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United States Department of Agriculture

Agricultural Research Service

Title: Hybrid Electric Power Generation with Wind and Diesel

Author
item Clark, Ray

Submitted to: Agricultural Engineering International Conference
Publication Type: Proceedings
Publication Acceptance Date: July 31, 2002
Publication Date: July 31, 2002
Citation: Clark, R.N. 2002. Hybird electric power generation with wind and diesel. Agricultural Engineering International Conference Proceedings. American Society for Agricultural Engineers. Paper No. 024186.

Interpretive Summary: Many farms and communities exist in remote places where it is unlikely that they will ever be connected to large utility girds. These farms and communities depend on costly diesel fuel for electric power generation and often store several months supply of diesel fuel on site. Electrical costs at these locations often range from 30 to 50 cents per kilowatt-hour (kWh). Reducing the fuel expense by using local, renewable energy sources is the focus of wind/hybrid research and development. One way to reduce diesel fuel usage is to add wind turbines to the existing diesel mini-grid so that diesel generator sets run less and save fuel. Larger wind plants have more potential for fuel savings, but require sophisticated electronic grid controls. Constructing a hybrid system that works, developing the necessary controls, and evaluating the performance were primary objectives of this study. While testing, the hybrid system performed well; however, it did not quite meet all the specified performance and reliability goals. The average frequency and voltage were within specified limits, though some very occasional voltage and frequency excursions were observed. In general the power quality was good. The fuel efficiency increased from 2.63 kWh per liter for diesel only to 4.01 kWh per liter with hybrid system without storage and to 10.09 kWh per liter with battery storage. The potential run time in wind only was greatly increased when the battery storage was added. The wind energy penetration varied from 0% to 100%, depending upon wind conditions and the village load. When wind power was sufficient to curtail the diesel generator sets, control was smooth and stable providing for the entire village load without having to burn fuel. Some systematic improvement in the control logic will be necessary to increase the average time between power outages, especially with the rotary converter controller.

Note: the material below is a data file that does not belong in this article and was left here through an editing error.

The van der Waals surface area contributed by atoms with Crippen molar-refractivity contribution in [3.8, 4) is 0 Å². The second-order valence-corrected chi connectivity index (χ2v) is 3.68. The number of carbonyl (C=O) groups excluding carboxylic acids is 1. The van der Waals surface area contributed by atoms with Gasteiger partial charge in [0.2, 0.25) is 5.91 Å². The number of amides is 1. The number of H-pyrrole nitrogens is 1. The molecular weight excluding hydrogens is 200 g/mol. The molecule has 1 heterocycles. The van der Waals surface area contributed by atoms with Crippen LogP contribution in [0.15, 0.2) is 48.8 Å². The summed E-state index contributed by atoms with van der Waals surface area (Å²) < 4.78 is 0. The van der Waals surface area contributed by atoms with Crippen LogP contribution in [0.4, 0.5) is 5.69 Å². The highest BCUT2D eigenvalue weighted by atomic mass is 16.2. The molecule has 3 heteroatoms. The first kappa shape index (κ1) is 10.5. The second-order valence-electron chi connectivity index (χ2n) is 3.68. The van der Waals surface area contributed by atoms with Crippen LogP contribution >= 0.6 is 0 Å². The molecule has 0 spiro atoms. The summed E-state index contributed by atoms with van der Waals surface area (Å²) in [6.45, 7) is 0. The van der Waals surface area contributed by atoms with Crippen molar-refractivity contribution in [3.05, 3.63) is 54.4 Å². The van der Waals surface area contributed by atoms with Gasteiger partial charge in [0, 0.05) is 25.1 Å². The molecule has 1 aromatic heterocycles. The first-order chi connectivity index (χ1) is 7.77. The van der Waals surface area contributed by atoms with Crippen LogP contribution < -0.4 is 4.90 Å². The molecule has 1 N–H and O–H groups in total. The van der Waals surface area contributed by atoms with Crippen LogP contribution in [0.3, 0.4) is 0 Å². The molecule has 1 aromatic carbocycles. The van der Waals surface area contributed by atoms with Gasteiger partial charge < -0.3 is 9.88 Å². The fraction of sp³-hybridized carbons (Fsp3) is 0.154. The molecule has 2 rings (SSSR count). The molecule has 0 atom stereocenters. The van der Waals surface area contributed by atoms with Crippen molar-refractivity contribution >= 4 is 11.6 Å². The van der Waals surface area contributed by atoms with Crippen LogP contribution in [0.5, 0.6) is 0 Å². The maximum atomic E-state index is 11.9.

Technical Abstract: Wind/hybrid operation data were collected using an independent hybrid test grid consisting of three diesel generator sets, AOC 15/50 and Enertech 44/40 wind turbines, two resistive load banks, pre-commercial controls, with a simulated village load. Two configurations were tested, one using a synchronous condenser that included no storage and one with 110 kW of battery storage with a rotary converter. The fuel efficiency increased from 2.63 kWh per liter for diesel only to 4.01 kWh per liter with hybrid system without storage and to 10.09 kWh per liter with battery storage. The potential run time in wind only was greatly increased when the battery storage was added. When wind power was sufficient to curtail the diesel generator sets, control was smooth and stable providing for the entire village load without having to burn fuel.

Last Modified: 10/25/2014
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